The Spring Dance Concert features guest artist Christal Brown’s company in The Opulence of Integrity and new work by Senior Theater and Dance Major Kathryn Butler. Butler’s multi-phased and multi-faceted honors thesis work takes a complex look at collaborative creative processes both in person and via mediated experience, and this project merges the research of multiple student choreographers and performers into a new work showcasing her signature athleticism that fascination with differently trained bodies in pragmatic puzzle-solving.
Inspired by boxing’s outspoken superstar Muhammad Ali’s career as a boxer and life as a social activist, public martyr, and human being, The Opulence of Integrity deploys eclectic movement and multiple media to illustrate the turmoil of a life infused by divinity yet misinterpreted by humanity. By using Ali as an archetype, The Opulence of Integrity explores the struggle for identity for men of color in the United States with an intimate and expansive look at social, economic, and spiritual trappings that prohibit freedom. Brown pours her own experience into the work and dedicates it to her father, brother, and uncle who, in her words, “fought but did not win” and to her son “whose battle has not yet begun.” Co-sponsored by the Oak Institute for Human Rights.
Secure your tickets at: http://www.colby.edu/theaterdance
Due to the weather, this event has been postponed until April. We apologize for the inconvenience.
Brendan Cahill ’89, Executive Director of Fordham University Institute of International Humanitarian Affairs
March 14th | 4 p.m. | Diamond 122
Join us in welcoming Brendan Cahill to Colby in February when he will discuss the state of the humanitarian sector by looking at its past, its present, and its future.
March 15th | 7 p.m. | Diamond 122
Junya Yimprasert will present her new documentary film “Missa Marjat – Where the Berries Are”, about farmers from Thailand trafficked to work in the wild berry harvest in Finland and who now struggle for justice. Q&A to follow.
Junya is a prominent human rights activist from Thailand and a long-time campaigner for the rights of workers and victims of human trafficking, both in Thailand and beyond. She is the founder of the Thai Labour Campaign and a co-founder of Focus on the Global South. She is currently living in Finland as a political exile: her uncompromising support of free speech, democratic rule, and open criticism of the Thai monarchy and military rule mean that she can no longer safely return to Thailand.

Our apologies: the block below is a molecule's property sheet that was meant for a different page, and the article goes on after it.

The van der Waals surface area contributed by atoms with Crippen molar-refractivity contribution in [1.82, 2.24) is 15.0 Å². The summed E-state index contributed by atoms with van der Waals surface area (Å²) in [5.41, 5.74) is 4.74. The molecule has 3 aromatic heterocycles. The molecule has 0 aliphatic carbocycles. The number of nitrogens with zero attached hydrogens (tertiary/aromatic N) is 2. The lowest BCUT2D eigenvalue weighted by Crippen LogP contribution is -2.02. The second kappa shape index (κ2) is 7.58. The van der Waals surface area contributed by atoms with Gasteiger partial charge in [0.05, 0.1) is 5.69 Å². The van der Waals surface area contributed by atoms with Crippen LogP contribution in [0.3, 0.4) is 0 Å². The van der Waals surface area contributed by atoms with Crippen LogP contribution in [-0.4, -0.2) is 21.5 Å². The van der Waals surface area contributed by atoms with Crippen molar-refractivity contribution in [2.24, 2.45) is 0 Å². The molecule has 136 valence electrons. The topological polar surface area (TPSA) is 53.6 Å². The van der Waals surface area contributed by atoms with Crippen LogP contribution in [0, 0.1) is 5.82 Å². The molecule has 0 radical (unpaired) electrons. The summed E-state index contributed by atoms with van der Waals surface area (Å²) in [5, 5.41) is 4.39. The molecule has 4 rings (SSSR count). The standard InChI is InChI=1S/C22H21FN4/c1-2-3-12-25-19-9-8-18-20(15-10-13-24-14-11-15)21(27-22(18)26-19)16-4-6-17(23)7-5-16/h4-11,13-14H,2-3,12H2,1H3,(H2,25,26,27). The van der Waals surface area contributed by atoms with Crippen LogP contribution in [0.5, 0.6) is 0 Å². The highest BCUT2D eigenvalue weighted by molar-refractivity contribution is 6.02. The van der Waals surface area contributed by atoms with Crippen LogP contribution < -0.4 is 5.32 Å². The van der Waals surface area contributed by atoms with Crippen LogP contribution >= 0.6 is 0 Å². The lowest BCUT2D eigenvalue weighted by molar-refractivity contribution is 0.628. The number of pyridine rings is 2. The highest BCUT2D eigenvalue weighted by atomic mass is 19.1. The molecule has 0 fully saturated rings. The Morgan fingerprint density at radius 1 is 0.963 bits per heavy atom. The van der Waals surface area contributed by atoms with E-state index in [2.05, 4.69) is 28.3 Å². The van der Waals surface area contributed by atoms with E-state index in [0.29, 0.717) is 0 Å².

Sponsored by the Anthropology Department, Center for the Arts and Humanities, East Asian Studies, Global Studies, Goldfarb Center, and the Oak Institute for Human Rights.
Diversity and Higher Education – What Do College Students Think?
March 16th | Noon | Pugh Center
Studies show that many institutions of higher education lack racial, ethnic, and class diversity. This talk explores how college students identify themselves professionally and how they would frame themselves as they embark on their careers. The talk will also examine how important institutional diversity is when it comes time to make decisions on where to work. This event is sponsored by Environmental Studies and co-sponsored by the Office of the Dean of the College, Oak Institute, the Departments of Sociology and African American Studies, the IBM Lecture Series Fund, and Interdisciplinary Studies.
March 16th | 7 p.m. | Room 1, Olin Science Center
Low-income and minority communities are often characterized by lack of access to healthy and affordable foods. Large grocery stores are sometimes scarce while food outlets such as gas stations, corner stores, and pharmacies abound. Though terms like “food desert” have been used to describe this phenomenon, this talk by Dorceta Taylor will examine the problematic nature of how researchers have defined and studied the food landscape. It explores the role of alternative food sources in providing access to healthy foods in urban areas. Taylor is a professor of environmental sociology at the University of Michigan’s School of Natural Resources and Environment (SNRE). She is the James E. Crowfoot Collegiate Chair and the director of diversity, equity, and inclusion at SNRE. She also holds a joint appointment with the Program in the Environment. Taylor is the former field of studies coordinator for SNRE’s Environmental Justice Program and a past chair of the American Sociological Association’s Environment and Technology Section. Sponsored by the Environmental Studies Program with support from the Oak Institute.
Lauren Duca, Contributing Editor at Teen Vogue
March 28th | 7:00 p.m. | Lovejoy 100
The Oak Student Committee is bringing Lauren Duca to Colby as the keynote speaker for their spring programming series on issues of access: “Breaking Down Barriers.” Duca, Contributing Editor at Teen Vogue, will speak about the importance of making the news accessible to every audience, including groups like teenage women who have not historically been told that it is important for them to be informed about current events. Lauren is excited to share her insights on the state of journalism in terms of accountability, the necessity of being informed, and the role of young people in politics, as well as her experience as a woman in journalism. She will also be able to contextualize Teen Vogue’s shift to include more politics in their magazine. As someone who played a large role in this pivot, she will be able to talk about her new column, “Thigh High Politics,” and the importance of making the news relevant to young readers.